The Hanged Man tarot card sits at number 12

The Hanged Man is traditionally suspended between two upright poles which are sprouting new growth. These leafy poles are the equivalent of two ace of batons, two active new potentials in life. He is suspended by his ankle symbolising that he renounces any pleasure or pain which might result from any action he chooses. This suspension by his foot also symbolises that he is choosing not to move forward in life as feet mobilise us. His hands are behind his back, symbolising that they are not being used, for hands rule touch, thought and action. With our hands we grasp at situations, both internally and externally. Hands hold on.

The Hanged Man’s legs are crossed in the same way as those of the Emperor forming a number 4, the number which rules one’s sense of “I AM” and ego. His bent knee symbolises flexibility and ability to bend to the will of a higher consciousness .

In some ancient tarot decks the Hanged Man was depicted letting go of money bags to symbolise both the renunciation of any reward, either financial or spiritual, from action, and that one’s knowledge of life thus far may yet be inadequate.

In its highest form the Hanged man represents “Action in non action.” Sometimes it is wiser to do nothing than to simply do something for the sake of action.

In practice the Hanged Man symbolises the questioner’s patience in a situation. They may be patient by nature or currently using patience before deciding on what to do.

Once again duality is signified and very often the questioner is presented with choices. To do this or that. Which is the correct action? Sometimes the correct choice cannot be made with adequate information from either deep within oneself or from another person. The Hanged Man commonly appears during house sales and purchases when so much depends on whether or not the other party has sold their property. All one can do is sit patiently and wait.

Alternatively the questioner is “sitting on the fence”, waiting for someone else to make a move first and therefore avoid culpability or blame. I recall seeing this very clearly for one woman who was intending to have an affair. Her marriage had broken down and she wanted to take a lover, yet refused to until her husband had an affair. “I will then be able to divorce him on adultery”, she said. Within two years that is exactly what happened and she eventually divorced him and saved face with her family by being seen as the one who was “squeaky clean”.

For others I have seen the Hanged Man as their need to be patient during both legal and business deals, thus allowing the opposition to show their hand first. The card frequently shows itself when the questioner is in a situation in which they can do absolutely nothing, and their hands are literally tied, while others do what they need to do.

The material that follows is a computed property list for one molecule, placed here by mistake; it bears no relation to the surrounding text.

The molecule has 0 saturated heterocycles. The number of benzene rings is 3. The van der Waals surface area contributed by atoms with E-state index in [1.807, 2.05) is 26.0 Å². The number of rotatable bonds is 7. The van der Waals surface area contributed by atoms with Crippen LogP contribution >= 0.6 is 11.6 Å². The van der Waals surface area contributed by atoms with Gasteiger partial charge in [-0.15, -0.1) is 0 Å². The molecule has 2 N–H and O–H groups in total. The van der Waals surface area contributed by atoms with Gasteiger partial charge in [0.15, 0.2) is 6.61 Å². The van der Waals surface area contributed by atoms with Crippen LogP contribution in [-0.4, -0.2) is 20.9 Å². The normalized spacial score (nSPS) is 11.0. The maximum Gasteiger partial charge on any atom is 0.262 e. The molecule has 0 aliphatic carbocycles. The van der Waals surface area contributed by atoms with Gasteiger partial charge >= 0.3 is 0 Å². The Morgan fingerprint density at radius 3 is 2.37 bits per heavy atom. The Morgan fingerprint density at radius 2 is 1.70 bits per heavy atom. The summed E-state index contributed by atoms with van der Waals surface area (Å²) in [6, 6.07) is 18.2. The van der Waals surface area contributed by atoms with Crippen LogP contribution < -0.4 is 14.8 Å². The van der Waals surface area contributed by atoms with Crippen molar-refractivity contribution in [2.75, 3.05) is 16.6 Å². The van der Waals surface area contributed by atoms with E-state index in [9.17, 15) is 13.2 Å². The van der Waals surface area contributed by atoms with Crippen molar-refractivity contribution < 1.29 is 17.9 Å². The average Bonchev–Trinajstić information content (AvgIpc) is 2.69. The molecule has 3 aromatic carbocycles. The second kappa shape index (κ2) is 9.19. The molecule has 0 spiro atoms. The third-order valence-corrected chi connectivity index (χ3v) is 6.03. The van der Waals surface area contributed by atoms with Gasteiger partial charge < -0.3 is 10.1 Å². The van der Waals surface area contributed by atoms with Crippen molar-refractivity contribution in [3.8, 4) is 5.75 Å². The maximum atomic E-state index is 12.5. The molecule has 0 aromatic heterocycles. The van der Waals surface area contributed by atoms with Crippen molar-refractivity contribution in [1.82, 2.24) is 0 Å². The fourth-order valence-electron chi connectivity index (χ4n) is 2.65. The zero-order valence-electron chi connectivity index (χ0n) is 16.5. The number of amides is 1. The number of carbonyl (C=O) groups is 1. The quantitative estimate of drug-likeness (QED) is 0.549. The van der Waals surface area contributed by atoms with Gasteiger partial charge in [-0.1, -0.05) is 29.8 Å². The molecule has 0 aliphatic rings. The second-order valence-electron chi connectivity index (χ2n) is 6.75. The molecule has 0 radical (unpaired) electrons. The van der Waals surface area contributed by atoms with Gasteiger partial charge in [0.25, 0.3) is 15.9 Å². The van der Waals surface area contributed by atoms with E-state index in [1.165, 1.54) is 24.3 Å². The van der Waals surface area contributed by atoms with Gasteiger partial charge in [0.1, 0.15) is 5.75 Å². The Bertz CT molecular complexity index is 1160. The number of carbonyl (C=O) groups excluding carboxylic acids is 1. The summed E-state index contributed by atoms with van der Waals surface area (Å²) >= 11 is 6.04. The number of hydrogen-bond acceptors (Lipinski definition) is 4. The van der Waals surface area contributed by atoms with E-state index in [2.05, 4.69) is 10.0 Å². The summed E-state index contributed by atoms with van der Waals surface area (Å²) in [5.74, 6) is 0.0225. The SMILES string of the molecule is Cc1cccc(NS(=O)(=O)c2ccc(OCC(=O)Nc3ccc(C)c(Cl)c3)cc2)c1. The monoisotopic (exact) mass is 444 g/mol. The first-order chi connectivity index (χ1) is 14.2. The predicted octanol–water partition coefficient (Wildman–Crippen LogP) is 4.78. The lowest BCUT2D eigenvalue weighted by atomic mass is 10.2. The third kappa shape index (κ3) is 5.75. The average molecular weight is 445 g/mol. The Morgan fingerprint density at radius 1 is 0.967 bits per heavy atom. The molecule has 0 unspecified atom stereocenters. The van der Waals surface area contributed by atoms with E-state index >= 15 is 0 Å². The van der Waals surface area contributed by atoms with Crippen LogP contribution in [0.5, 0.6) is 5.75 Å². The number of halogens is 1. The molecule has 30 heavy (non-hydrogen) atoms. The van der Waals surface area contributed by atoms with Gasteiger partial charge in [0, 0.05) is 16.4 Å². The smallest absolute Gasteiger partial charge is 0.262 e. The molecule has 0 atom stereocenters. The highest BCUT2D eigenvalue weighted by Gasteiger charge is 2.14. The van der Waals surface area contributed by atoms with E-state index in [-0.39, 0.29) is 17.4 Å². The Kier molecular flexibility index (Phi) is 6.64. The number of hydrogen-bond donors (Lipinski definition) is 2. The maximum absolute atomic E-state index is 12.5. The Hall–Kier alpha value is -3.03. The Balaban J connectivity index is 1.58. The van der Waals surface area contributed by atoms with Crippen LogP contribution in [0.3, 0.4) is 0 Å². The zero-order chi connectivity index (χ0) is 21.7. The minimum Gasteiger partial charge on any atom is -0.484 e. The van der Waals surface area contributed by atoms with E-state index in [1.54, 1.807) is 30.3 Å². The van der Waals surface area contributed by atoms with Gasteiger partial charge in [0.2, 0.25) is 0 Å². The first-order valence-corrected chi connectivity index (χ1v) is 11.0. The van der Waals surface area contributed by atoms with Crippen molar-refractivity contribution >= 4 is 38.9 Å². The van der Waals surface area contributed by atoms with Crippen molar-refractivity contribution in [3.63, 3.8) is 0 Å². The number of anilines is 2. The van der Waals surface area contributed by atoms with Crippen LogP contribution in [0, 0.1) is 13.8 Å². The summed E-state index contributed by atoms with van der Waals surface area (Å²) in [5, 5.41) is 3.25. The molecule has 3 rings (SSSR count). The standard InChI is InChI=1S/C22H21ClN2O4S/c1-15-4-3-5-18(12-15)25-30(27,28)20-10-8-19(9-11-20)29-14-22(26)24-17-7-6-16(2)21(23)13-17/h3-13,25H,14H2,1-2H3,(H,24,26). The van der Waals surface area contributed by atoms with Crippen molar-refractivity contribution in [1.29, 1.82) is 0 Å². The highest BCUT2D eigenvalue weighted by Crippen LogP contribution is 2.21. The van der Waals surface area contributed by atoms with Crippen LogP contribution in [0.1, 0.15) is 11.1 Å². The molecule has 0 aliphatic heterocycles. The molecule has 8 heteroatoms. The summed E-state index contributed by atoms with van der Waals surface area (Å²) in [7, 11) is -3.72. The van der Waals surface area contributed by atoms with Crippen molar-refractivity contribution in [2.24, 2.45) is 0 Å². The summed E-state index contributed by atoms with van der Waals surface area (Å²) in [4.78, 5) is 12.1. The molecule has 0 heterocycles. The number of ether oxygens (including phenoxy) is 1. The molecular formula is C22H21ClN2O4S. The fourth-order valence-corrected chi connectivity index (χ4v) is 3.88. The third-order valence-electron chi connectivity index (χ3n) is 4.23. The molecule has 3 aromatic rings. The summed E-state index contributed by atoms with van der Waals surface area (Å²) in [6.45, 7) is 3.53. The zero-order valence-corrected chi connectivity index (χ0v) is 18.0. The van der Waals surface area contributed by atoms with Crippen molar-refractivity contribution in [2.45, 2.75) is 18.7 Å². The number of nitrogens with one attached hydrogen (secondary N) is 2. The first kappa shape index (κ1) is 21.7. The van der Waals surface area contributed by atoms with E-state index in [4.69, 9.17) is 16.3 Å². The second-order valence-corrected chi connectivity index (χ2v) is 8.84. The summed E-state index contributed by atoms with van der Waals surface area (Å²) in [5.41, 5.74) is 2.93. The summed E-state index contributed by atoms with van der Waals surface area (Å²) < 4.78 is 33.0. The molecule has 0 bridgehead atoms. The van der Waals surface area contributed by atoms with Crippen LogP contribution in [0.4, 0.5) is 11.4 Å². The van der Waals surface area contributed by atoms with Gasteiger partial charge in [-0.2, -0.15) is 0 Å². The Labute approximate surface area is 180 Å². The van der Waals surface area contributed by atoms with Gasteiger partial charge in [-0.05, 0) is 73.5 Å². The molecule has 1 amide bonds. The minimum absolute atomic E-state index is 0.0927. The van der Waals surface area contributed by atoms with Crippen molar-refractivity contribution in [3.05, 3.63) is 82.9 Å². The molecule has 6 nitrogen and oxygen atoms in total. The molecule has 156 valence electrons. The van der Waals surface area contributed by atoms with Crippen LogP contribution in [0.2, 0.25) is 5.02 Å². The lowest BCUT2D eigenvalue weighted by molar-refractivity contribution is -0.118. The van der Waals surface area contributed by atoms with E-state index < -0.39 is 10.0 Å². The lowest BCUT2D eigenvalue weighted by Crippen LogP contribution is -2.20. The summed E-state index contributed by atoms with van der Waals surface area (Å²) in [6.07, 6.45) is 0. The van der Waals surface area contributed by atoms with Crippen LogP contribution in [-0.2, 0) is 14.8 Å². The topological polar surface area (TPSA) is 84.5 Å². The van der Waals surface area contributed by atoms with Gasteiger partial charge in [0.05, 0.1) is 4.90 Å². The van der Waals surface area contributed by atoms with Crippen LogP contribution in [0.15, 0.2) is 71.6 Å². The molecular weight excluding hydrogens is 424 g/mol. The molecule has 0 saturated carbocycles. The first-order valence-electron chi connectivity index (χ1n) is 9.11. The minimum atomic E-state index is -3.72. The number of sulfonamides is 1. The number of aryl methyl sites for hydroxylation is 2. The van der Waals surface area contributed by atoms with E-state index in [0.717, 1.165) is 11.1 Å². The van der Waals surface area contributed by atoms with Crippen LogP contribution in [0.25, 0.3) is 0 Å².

Patience is a virtue, yet sometimes circumstances require that we stop waiting and take action before the vital moment is lost forever. That is when we find the Hanged Man reversed. Here he depicts impatience, or a need to stop hanging around and act. Many people are by nature patient and tolerant and find it difficult to take direct action. They wait for signals from their parents, husbands, wives or lovers before making a move. An absolute classic is when women say “I will start to be creative again once the children are grown up.” Yet it is in the here and now that their creative self is abundant and full of ideas.

I very often see another modern waiting game when clients ask the question of whether or not they will have children. Time and time again I see the same scenario of couples who are busy building their physical security in order to provide well for children and yet the time never seams right, they never have quite enough prosperity to feel safe enough to actually have the children. Here the Hanged Man comes up saying that the time is never “right” and that if they truly desire to have children that they need to get started rather than wait until it is too late.

Tarot interpretations need to be constantly adjusted towards modern day living and it is my clients who add insight, amusement and a fresh outlook to every single card. One young man asked the question, “And what about me and my mates. What do they think of me?” I asked him to take one card for the question and he turned over the Hanged Man. He laughed and smiled on seeing the image. “That’s summed it up,” he said. “My mates and I simply hang together. We don’t do anything, just hang…like mates do.”

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